“I am grateful for what I am and have. My thanksgiving is perpetual.” - Henry David Thoreau
by Tyler Mangrum
- The Capitol Hill Times -
With a majority of Seattle’s City Council at his side and the election just one month away, Senator Ed Murray is now attempting to broaden his base by targeting a demographic that famously helped Mayor McGinn take office in 2009: the working class.
Following a statement during the primaries in which Murray said that he would “not be a progressive mayor,” and amid criticism for being the “big business” candidate in contrast to McGinn’s reputation as a grassroots progressive, Murray has increasingly attempted to prove that he would be as liberal in his administration as his opponent.
On September 24, Murray released his “Economic Opportunity Agenda for Seattle” in a press conference from his Capitol Hill campaign office, aimed at pulling youth voters, immigrants and those in the service industry away from their support of the incumbent, who has regularly been seen as a champion of the working class.
Chief among Murray’s agenda was an endorsement of the $15 per hour minimum wage for Seattle workers recently proposed by labor groups. Murray’s platform suggests offering “phasing options” for small businesses that would be unable to sustain the minimum wage, and require higher wages for employers that don’t offer healthcare to their employees.
“Economic opportunity should be the promise of Seattle,” said Murray in a press release. “Good jobs, equity, fair wages, worker protections, affordable housing and a livable city for the diversity of people who should be able to call Seattle home – these are values I have fought for all my career. As Mayor I will make sure Seattle is a city that works for all.”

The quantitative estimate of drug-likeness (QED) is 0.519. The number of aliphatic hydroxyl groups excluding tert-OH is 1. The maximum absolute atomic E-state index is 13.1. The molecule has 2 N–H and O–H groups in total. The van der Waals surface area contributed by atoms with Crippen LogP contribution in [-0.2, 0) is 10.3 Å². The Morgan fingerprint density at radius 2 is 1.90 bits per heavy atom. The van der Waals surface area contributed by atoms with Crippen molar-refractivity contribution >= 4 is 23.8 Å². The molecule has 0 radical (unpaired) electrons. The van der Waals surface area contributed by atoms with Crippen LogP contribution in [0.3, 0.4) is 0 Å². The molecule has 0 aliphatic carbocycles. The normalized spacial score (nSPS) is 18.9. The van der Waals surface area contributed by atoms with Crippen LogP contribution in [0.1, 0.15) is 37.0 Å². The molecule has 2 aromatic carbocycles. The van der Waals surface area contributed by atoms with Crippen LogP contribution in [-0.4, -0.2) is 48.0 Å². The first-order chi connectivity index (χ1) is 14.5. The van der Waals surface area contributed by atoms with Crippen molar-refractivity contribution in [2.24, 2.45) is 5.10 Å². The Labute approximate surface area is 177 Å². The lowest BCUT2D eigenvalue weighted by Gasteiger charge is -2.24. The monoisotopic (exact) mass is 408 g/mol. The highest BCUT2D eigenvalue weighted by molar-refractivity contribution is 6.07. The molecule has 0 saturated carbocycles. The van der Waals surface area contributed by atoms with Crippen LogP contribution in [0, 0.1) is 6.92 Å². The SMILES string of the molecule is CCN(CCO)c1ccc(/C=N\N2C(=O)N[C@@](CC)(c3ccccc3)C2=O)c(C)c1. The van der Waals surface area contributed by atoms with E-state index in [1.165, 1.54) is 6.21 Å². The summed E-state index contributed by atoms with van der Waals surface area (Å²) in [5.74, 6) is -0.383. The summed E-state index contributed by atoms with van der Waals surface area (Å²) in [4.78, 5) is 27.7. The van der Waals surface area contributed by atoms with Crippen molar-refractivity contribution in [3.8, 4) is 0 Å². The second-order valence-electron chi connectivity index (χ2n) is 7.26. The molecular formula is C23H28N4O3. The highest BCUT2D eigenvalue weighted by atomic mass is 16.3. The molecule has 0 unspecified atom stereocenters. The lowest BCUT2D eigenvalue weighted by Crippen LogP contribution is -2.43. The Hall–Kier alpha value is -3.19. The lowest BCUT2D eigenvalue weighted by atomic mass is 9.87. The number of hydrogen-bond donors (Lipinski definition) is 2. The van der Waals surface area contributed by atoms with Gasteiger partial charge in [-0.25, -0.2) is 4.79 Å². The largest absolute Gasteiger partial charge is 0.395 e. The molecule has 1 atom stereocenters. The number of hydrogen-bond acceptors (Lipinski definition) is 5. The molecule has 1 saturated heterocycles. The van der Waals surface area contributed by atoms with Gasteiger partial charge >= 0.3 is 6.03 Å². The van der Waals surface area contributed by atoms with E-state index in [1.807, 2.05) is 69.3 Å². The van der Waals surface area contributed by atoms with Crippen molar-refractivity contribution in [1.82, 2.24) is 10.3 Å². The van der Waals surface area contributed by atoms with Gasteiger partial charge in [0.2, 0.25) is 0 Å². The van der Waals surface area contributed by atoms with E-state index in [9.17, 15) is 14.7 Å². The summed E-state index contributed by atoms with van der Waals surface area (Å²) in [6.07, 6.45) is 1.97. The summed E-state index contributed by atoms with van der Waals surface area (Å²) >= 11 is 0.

Murray emphasized that the wage increase would be incremental, and would first be aimed at large corporations, like national big-box retail and fast food brands, for whom the loss in revenue from instituting an increase from the current $9.19 level would be less severe.
“I’m not talking about raising the minimum wage tomorrow,” Murray said. “This is not a one-size-fits-all proposition. It’s something we need to approach thoughtfully.”
Mayor McGinn, who previously voiced support for increasing the minimum wage without fully endorsing the $15 per hour level proposed by labor groups, was largely dismissive of Murray’s rhetoric. In a statement released after Murray’s press conference, McGinn pointed out that his opponent was not actually promising an increase in the minimum wage if elected, but was instead calling for a discussion in regards to the practicality of a wage increase.
“I support increasing the minimum wage – federal, state local – whatever it takes to get it done,” McGinn said in a statement. “If you take a close look at Senator Murray’s proposal, all he’s actually proposing to do is to convene people to talk more about ‘moving toward’ a higher minimum wage. Talk is cheap. Taking action is a lot harder.”
Other wage-related policy points include reducing inequity for women workers, improving working conditions for fast food and restaurant workers, as well as investigating wage theft within those industries.
Additionally, Murray’s agenda touched on the current housing crisis seen across Seattle by promising to “provide shelter to people of all ages, incomes, and family types and sizes.” But, as The Capitol Hill Times reported earlier, much of Murray’s proposals continue to focus on homeowners rather than renters, a group that accounts for the majority of Capitol Hill’s population.
Despite the fact that Seattle had experienced the largest rent escalation in the nation over the past year with an average increase of $400, Murray offered little suggestion for how to bring down the skyrocketing costs of living for those who do not own homes, outside of continuing existing programs.
Specifically, Murray’s agenda suggests renewing the 2016 Housing Levy in order to plan for “the doubling of its senior population by 2025,” as well as continuing the 2008 incentive zoning program, the expansion of Yesler Terrace, and the Multifamily Property Tax Exemption instituted in 2011 by McGinn.
The absence of any new agenda for handling the recent rent increases seen across the region will remain a sore point on Capitol Hill, an area dominated by apartment buildings, and will likely underscore a difficulty in coaxing the neighborhood’s residents away from their steadfast support of McGinn.